Better Together: Homeless Initiative
All individuals and families facing homelessness in Nevada County will have access to safe, permanent, affordable housing, supported by the resources and services necessary to sustain them.
Nevada County’s collaboration with other jurisdictions and community stakeholders is essential to the success of the Housing First model; undoubtedly, we are “Better Together”. The “Better Together” site intends to keep the community informed of our constantly growing and evolving partnerships, as well as ongoing projects and events aimed at ending homelessness.
Health and Human Services Agency is committed to a “Housing First” approach to homelessness. Find out more about "Better Together" and the County's approach.
In January 2018, the Health and Human Services Agency presented a plan to address homelessness to the Board of Supervisors, including short term and long term agency goals, budget needs, and anticipated funding sources.Find out more information about the plan.
In January of 2018, Nevada County and community stakeholders held an annual Point-in-Time (PIT) Count of local homeless individuals. PIT Counts are a funding requirement by the federal Department of Housing and Urban Development (HUD). Learn more and find the data from 2018's Point-in-Time Count.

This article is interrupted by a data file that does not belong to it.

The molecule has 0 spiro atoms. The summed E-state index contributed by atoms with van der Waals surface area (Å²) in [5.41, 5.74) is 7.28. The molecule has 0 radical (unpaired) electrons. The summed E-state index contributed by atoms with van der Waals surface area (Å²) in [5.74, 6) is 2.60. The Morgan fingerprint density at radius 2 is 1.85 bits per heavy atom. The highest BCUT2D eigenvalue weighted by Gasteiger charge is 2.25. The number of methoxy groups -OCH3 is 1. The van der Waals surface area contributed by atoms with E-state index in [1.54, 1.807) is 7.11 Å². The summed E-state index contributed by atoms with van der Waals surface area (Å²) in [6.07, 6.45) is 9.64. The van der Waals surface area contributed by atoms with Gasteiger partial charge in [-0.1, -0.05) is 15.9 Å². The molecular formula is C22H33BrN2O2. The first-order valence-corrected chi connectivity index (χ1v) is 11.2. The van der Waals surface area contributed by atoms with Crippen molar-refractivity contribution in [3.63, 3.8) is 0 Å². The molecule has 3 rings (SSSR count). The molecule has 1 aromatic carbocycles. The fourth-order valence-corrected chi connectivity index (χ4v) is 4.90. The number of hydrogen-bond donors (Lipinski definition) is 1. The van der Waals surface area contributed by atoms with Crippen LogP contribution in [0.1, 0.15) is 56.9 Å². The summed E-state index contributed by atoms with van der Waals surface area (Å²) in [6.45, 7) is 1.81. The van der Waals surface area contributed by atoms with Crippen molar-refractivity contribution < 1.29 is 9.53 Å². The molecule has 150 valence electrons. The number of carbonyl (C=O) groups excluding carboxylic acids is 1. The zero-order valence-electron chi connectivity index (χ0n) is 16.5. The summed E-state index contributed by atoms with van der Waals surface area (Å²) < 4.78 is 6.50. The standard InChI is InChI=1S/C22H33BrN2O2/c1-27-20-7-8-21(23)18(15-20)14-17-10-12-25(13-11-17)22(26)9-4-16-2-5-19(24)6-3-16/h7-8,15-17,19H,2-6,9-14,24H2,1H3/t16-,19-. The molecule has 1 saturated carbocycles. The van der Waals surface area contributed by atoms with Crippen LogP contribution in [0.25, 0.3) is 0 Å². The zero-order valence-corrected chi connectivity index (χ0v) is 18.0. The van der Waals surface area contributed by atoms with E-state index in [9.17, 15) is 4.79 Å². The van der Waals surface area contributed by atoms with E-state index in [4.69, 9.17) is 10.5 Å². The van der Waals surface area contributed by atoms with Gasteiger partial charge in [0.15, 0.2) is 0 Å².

211 Connecting Point serves as the point of contact for Nevada County's Coordinated Entry system. Coordinated Entry creates a centralized list of people who need housing assistance, allowing housing providers to identify the most vulnerable individuals and families that would be eligible for housing services.
Find County documents on the topic of homelessness and addressing the issue, such as Friday Memo newsletter articles to County plans and presentations on homelessness.
Find frequently asked questions and frequently used definitions on homelessness.
The number of individuals experiencing homelessness in Nevada County decreased slightly in 2018 compared to the previous year. A total of 272 individuals experiencing homelessness were identified during this year's count as compared to 371 in 2017. Read More